I’ve been frequently told that December is the No. 1 month on average for suicides in the United States. It turns out that’s an urban legend and December ranks lower than many months, possibly because those considering self-inflicted injury wish to make it through one more holiday and avoid disrupting the season for family members.
Nevertheless, this particular urban legend is undoubtedly founded on the accurate understanding that December is a difficult, depressing month for many people. While most of us are busy decking halls and wassailing and engaging in all those appropriate seasonal activities, there is a significant minority for whom these dark December days are all the gloomier precisely because the holiday cheer annually eludes them. The causes for their depression are many and varied, yet often they are relational in nature: someone is missing and the observance of Christmas has been marred. That may be due to the death of a spouse, a child, a parent or other significant figures. It might be because such things as distance or divorce have left a void around the table and around the tree.
Certainly there are other tragedies which are at the root of the darkness as well: financial insecurity, loss of employment, uncertainty in regards to the future. All these factors can steal away the possibility of any Christmas cheer.
The gospel writer John in the prelude to his work, a text which is used by liturgical churches as a designated Christmas reading, offers some profound observations. He explains that the “light shines in the darkness, and the darkness has not overcome it.” He also gets to the heart of the Christian Christmas proclamation when he announces, “The Word became flesh and dwelt among us.”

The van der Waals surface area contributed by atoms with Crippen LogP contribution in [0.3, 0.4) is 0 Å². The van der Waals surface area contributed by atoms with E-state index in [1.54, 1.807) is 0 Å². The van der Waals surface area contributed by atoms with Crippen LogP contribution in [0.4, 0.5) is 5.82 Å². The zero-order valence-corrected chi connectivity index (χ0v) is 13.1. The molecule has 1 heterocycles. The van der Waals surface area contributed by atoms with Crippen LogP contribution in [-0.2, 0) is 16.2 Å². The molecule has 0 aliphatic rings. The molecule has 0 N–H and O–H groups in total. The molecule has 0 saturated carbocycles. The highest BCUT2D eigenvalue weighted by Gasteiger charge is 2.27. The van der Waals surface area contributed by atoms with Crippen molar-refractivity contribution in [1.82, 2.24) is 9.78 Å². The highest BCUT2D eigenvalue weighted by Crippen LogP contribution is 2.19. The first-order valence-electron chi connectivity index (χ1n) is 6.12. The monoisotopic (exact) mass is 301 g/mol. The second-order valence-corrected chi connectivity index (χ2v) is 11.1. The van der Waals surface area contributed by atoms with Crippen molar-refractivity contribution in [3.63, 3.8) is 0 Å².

In the midst of darkness and depression, there is light. It’s interesting to note at this point in his narrative John doesn’t say the light has shattered the darkness; he simply explains that in the midst of pain, fear, oppression and confusion, the light endures and cannot be extinguished. The reason for that enduring light is the fact that the Word, the pre-existent presence of God from eternity, took on flesh and entered human history in order to be that light.
John doesn’t offer an account of the manger or the shepherds or the Magi; neither does he tell of a baby who got a raw deal when there was no place for his birth. John’s Christmas message is the assurance that God became one of us in order to be that light.
For those who suffer from depression and loneliness this time of year, the message of Christmas is God’s answer to their pained condition. God has come near for them. Christ was born specifically to address the pain and loss which we all must endure.
The proclamation of that good news may not be sufficient in itself to heal those hurting if all we offer are words. Yet just as the Word became flesh, so are we given the opportunity to give flesh to our words with presence, understanding, empathy and grace. God continues to be light in dark places and often we are the sources of God’s light.
We celebrate with joy and cheer. At the same time, we recognize those for whom cheer is a rare commodity; we give flesh and light to Christmas hope.